Banamine or generic equivalent (veterinary prescription) is an anti-inflammatory drug that lowers fever-induced high body temperature and helps allievate pain and inflammation. Banamine should be used once every 12 hours for several days but normally no more frequently, because it can cause stomach ulcers. Common sense dictates that if nothing else is available to drop the fever into normal range and the goat is likely to die, use Banamine as needed. Administer Banamine into the muscle (IM) dosing 1cc per 100 lbs. body weight. A newborn kid with fever (depending upon breed and weight) should receive 1/10th to 2/10th's of a cc (one-tenth to two-tenth's of a cc) of Banamine. If Banamine is not available, baby aspirin can be used. Treat kids with at least one baby aspirin and adults with at least three baby aspirin. Do not use other pain relievers, such as Advil, Aleve, Tylenol, etc. --- only baby aspirin. Note: I do not consider baby aspirin to be a desirable alternative to Banamine, so go to your vet and buy a bottle of generic Banamine (flunixin meglumine).

Interstitial definition = Relating to or situated in the small, narrow spaces between tissues or parts of an organ.
Interstitial Lung Disease (ILD) is a general term that includes a variety of chronic lung disorders. When a person has ILD, the lung is affected in three ways. First, the lung tissue is damaged in some known or unknown way. Second, the walls of the air sacs in the lung become inflamed. Finally, scarring (or fibrosis) begins in the interstitium (or tissue between the air sacs), and the lung becomes stiff.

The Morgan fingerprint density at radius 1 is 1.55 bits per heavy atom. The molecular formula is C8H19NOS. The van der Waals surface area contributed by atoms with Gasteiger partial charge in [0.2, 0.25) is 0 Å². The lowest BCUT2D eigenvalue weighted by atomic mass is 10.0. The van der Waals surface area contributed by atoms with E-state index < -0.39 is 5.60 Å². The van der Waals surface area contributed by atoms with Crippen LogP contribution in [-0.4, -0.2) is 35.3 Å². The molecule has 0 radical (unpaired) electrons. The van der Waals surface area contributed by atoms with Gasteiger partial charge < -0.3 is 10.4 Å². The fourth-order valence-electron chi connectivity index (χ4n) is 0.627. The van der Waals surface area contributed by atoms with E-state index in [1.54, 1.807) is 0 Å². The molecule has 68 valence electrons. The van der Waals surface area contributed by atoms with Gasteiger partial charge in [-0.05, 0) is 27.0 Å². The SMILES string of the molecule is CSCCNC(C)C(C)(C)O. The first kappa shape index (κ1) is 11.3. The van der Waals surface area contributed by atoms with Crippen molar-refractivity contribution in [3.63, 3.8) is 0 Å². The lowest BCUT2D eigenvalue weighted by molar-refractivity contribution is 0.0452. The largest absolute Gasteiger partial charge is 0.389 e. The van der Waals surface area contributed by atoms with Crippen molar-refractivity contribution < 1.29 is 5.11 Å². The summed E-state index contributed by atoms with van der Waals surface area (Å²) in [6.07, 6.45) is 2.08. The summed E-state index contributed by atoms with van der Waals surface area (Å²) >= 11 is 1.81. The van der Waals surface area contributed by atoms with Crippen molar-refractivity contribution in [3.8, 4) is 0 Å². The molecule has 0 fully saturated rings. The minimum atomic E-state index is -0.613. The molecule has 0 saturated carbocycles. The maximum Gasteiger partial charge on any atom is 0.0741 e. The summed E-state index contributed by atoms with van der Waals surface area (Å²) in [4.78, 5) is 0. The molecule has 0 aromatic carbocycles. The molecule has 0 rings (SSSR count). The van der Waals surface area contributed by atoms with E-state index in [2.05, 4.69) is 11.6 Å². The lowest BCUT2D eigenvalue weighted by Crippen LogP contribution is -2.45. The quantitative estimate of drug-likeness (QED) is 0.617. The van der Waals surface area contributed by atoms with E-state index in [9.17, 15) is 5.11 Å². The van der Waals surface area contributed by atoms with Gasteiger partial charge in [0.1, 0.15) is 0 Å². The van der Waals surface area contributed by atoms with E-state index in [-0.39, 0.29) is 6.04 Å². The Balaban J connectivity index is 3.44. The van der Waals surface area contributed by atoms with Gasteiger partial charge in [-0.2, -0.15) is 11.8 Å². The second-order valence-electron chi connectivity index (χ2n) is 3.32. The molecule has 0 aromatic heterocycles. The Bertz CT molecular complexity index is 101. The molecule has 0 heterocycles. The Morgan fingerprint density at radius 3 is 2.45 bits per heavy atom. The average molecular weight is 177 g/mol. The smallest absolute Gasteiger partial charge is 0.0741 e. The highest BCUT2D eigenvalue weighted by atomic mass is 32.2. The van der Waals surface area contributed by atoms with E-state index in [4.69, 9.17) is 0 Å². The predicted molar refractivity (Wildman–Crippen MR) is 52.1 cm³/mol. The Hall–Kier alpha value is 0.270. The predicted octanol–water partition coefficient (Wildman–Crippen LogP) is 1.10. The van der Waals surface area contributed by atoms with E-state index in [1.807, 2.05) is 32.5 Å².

The tissue between the air sacs of the lungs is called the interstitium. Interstitial lung disease is named after this tissue because this is the tissue affected by fibrosis (scarring). Interstitial lung disease is sometimes also known as "interstitial pulmonary fibrosis." The terms interstitial lung disease, pulmonary fibrosis and interstitial pulmonary fibrosis are often used to describe the same condition. [ref: American Lung Association]

Now what can happen is that the shortness of breath or dry cough in an animal can go unnoticed,
the condition advances and causes a rapid onset of respiratory failure.

*Note: Recently I have been made aware of BO-SE, an Rx medication,  [1 mg of Selenium with the 50 mg of Vitamin E] as treatment for the immune system when a goat is debilitating. Sue Reith does much research with goat health and has given me a therapeutic treatment program which I personally have tried and can attest - it does work: Sue recommends upon her own research:  BoSe injection (at the rate of 1cc/40 lbs SQ) is given once daily for 3 days...
Then it is given once every 2nd day for 3 doses... Then once a week for a

I hope this helps you to understand how the lungs work and how pneumonia works in the goat's body.
Until Next time...goatlady
Last Updated ( Monday, 14 December 2015 )